KANSAS CITY, Mo. - From litigation to legal wrangling, increasing taxes and a trip to Spain, the proposed streetcar development has been on the fast track of controversy since its inception more than three years ago.
On Thursday, Kansas City council members unanimously approved the streetcar phase 2 expansion plan, after hearing a recommendation from the advisory committee to accept approval for an additional eight miles of track to the developing starter track.
The additions will approve service along Main St., from the end of the current project, to the University of Missouri-Kansas City campus, along Independence Ave. from downtown Benton Blvd., and along Linwood from Main St. to Prospect Ave.
Thursday’s decision is the first of three key decisions that need to be made before it happens. “The second two will be just as challenging as any of the previous decisions have been,” said City Councilman Russ Johnson.
The second step will involve voters later this year who will approve creating a tax district and a sales tax increase. Since the very beginning critics have fought back even after phase one was approved and is now being built to be up and running next year.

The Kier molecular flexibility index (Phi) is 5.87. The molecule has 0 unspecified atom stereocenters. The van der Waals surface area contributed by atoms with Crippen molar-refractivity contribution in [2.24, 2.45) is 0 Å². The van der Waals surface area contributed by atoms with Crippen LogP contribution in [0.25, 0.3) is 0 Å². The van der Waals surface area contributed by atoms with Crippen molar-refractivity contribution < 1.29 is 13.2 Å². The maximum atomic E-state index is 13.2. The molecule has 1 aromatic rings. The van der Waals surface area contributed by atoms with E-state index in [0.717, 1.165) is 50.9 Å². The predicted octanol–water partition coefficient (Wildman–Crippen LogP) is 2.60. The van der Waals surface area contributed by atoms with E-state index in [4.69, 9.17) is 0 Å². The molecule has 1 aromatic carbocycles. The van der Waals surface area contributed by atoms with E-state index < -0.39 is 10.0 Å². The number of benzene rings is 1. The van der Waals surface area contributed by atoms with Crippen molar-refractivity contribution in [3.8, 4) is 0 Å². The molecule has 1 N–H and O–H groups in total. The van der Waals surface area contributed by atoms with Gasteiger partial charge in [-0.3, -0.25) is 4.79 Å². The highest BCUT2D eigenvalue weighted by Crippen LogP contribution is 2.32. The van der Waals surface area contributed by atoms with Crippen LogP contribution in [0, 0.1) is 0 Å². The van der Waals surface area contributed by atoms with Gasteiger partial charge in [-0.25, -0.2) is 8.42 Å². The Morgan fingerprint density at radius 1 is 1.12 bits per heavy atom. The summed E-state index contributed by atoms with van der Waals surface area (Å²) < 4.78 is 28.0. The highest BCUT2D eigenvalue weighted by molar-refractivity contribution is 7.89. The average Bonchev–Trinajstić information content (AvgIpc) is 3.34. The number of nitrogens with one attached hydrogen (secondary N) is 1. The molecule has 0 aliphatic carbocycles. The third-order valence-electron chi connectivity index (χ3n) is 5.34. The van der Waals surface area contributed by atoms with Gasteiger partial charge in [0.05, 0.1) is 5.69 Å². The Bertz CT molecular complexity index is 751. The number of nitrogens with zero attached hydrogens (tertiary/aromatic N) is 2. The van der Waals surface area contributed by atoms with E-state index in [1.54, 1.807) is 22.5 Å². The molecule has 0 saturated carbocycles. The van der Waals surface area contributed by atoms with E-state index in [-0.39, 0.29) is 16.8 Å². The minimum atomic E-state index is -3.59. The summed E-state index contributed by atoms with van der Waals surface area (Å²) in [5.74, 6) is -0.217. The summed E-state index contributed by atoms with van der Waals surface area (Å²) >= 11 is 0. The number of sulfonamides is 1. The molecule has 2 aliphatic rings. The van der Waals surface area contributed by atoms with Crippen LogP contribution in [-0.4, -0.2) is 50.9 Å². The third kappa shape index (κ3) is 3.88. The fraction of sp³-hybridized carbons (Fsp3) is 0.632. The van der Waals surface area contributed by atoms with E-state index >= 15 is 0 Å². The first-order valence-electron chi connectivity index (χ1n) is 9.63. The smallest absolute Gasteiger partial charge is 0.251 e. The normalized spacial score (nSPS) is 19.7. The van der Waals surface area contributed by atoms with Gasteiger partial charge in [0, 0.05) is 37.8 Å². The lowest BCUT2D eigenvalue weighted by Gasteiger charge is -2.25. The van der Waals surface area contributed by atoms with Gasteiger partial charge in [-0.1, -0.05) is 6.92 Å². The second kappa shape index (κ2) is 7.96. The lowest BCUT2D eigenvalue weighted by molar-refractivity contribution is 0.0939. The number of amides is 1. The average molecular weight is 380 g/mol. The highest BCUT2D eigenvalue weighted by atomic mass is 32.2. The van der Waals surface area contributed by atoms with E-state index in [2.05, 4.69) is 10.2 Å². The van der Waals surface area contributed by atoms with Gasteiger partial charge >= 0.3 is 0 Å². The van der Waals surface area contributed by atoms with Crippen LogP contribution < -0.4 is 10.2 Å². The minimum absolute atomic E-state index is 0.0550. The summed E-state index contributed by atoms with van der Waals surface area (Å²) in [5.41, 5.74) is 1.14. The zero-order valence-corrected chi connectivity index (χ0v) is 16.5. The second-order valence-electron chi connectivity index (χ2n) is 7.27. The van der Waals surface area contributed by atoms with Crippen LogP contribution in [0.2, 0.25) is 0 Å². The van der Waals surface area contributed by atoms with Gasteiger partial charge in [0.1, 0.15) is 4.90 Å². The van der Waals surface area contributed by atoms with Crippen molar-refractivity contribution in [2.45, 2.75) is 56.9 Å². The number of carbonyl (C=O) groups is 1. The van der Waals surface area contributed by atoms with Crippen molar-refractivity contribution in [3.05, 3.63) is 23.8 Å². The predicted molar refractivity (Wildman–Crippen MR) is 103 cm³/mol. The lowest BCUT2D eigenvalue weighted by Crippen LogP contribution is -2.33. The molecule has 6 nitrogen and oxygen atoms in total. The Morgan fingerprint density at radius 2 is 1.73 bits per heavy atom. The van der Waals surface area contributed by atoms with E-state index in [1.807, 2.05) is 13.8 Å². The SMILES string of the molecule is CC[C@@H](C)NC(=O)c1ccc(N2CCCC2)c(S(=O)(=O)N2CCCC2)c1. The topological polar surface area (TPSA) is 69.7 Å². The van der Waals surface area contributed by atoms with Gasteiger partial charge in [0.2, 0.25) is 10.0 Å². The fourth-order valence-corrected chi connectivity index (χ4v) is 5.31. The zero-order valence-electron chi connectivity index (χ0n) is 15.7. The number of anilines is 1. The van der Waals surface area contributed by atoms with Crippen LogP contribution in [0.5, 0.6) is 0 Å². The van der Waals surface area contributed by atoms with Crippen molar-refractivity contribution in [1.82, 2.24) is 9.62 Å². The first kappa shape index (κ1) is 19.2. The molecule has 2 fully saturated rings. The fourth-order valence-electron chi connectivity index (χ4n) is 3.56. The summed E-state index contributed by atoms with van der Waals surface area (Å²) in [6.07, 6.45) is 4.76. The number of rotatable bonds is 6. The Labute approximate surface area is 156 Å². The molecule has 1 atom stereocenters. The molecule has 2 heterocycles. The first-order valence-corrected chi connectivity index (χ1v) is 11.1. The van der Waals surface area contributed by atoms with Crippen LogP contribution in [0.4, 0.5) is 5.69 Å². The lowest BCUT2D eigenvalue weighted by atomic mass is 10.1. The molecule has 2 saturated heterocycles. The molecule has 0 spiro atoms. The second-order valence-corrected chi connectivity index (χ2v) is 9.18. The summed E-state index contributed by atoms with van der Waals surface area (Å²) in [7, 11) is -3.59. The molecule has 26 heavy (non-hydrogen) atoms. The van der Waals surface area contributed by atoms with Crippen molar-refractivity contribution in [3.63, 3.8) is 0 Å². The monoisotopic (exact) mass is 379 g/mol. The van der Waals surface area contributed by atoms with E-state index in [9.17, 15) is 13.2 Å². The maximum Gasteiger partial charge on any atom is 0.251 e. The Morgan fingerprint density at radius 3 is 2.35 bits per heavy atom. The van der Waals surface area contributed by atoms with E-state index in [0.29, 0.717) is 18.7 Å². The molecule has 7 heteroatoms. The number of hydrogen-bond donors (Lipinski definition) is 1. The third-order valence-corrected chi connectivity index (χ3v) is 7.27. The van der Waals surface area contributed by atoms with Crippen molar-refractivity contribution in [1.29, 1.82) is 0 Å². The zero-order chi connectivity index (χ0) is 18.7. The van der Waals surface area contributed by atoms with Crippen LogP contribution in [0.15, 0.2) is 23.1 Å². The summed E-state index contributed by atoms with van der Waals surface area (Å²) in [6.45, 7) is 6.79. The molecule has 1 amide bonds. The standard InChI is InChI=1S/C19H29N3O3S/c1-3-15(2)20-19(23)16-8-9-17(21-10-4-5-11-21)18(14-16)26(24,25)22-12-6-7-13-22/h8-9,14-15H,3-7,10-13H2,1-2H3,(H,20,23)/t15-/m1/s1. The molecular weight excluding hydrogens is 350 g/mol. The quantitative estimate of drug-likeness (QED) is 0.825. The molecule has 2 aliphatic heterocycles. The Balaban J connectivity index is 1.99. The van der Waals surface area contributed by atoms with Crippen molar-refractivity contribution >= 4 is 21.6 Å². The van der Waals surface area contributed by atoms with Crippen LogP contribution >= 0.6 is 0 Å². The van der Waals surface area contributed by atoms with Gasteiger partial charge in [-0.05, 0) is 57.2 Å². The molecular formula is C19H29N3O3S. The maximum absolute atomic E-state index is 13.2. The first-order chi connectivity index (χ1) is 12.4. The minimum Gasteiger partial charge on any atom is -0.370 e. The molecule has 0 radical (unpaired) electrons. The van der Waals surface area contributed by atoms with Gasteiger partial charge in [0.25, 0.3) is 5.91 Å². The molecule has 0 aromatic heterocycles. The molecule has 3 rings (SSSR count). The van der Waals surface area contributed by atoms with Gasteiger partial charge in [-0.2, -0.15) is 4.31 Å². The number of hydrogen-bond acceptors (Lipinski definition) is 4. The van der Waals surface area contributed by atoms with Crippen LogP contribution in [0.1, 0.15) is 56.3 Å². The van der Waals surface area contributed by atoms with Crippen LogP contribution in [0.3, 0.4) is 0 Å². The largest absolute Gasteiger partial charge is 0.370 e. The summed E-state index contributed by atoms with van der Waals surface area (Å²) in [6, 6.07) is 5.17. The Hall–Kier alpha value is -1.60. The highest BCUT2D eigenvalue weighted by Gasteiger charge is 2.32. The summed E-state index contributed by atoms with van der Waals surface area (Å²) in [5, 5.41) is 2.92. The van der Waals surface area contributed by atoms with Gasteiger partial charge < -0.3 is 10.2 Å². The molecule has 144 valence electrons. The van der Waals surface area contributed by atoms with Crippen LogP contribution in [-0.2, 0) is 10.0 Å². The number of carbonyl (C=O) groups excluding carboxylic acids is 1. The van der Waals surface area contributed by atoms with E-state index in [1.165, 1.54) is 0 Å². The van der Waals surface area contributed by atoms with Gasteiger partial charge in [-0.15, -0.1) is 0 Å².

It all began in December of 2012 when a small group of Kansas City voters approved a measure to fund a proposed downtown streetcar line.
Since then, the proposal has weathered lawsuits, protests, delays and a sky rocking budget, turning an urban streetcar into the little engine that could.
One of those vocal opponents Clay Chastain sent this statement: "Mayor Sly James streetcar plan is an evolving disaster of one after thought after another! The streetcar system he is cheerleading is not about moving people, but rather moving the mayor towards re-election. The voters of Kansas City are advised to wait for a real citywide transit plan... the light rail initiative Mayor James and Councilman Johnson are trying to block a vote on! "
Mayor James argues the three quarters of a billion dollars development along the downtown railroad line shows otherwise.
“They have been proven wrong, and they’ve been proven wrong before the first train ever runs downtown,” Mayor Sly James said.
By accepting Thursday’s recommendation, the line will not expand the streetcar further south into Brookside; that is considered a victory for vocal opponents who worried it would change the character of the neighborhood, and objected to projected tax increases that would come with being part of the Transportation Development District surrounding the streetcar line.
In August, voters must approve the new Prospect MAX bus line as part of the city's second streetcar route proposal. The city grouped the two together as part of its strategy to expand its mass transit options.
The cost for the streetcar system and the Prospect MAX rapid transit bus line would total over $500 million.